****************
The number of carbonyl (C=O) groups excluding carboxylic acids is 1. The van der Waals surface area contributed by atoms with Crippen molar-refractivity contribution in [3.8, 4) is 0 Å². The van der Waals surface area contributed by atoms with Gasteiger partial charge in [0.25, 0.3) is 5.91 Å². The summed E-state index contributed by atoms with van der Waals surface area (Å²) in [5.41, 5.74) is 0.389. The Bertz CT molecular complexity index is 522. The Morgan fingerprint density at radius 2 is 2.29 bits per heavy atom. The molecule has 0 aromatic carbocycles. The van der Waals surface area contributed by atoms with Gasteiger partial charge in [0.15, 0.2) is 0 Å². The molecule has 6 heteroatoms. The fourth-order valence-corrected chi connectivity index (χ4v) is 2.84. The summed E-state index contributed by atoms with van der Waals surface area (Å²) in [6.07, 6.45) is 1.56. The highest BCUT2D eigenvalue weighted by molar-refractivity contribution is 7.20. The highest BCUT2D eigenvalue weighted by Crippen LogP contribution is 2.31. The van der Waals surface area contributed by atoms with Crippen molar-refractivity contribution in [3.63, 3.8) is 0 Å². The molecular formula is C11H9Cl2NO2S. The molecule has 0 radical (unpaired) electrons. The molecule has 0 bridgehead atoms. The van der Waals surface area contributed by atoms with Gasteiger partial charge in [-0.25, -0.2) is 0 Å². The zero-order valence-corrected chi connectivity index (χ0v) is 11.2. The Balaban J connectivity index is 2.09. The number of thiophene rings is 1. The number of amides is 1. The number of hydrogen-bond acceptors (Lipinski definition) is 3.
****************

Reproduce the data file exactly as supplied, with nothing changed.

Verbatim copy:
The number of carbonyl (C=O) groups excluding carboxylic acids is 1. The van der Waals surface area contributed by atoms with Crippen molar-refractivity contribution in [3.8, 4) is 0 Å². The van der Waals surface area contributed by atoms with Gasteiger partial charge in [0.25, 0.3) is 5.91 Å². The summed E-state index contributed by atoms with van der Waals surface area (Å²) in [5.41, 5.74) is 0.389. The Bertz CT molecular complexity index is 522. The Morgan fingerprint density at radius 2 is 2.29 bits per heavy atom. The molecule has 0 aromatic carbocycles. The van der Waals surface area contributed by atoms with Gasteiger partial charge in [0.15, 0.2) is 0 Å². The molecule has 6 heteroatoms. The fourth-order valence-corrected chi connectivity index (χ4v) is 2.84. The summed E-state index contributed by atoms with van der Waals surface area (Å²) in [6.07, 6.45) is 1.56. The highest BCUT2D eigenvalue weighted by molar-refractivity contribution is 7.20. The highest BCUT2D eigenvalue weighted by Crippen LogP contribution is 2.31. The van der Waals surface area contributed by atoms with Crippen molar-refractivity contribution in [3.63, 3.8) is 0 Å². The molecular formula is C11H9Cl2NO2S. The molecule has 0 radical (unpaired) electrons. The molecule has 0 bridgehead atoms. The van der Waals surface area contributed by atoms with Gasteiger partial charge in [-0.25, -0.2) is 0 Å². The zero-order valence-corrected chi connectivity index (χ0v) is 11.2. The Balaban J connectivity index is 2.09. The number of thiophene rings is 1. The number of amides is 1. The number of hydrogen-bond acceptors (Lipinski definition) is 3.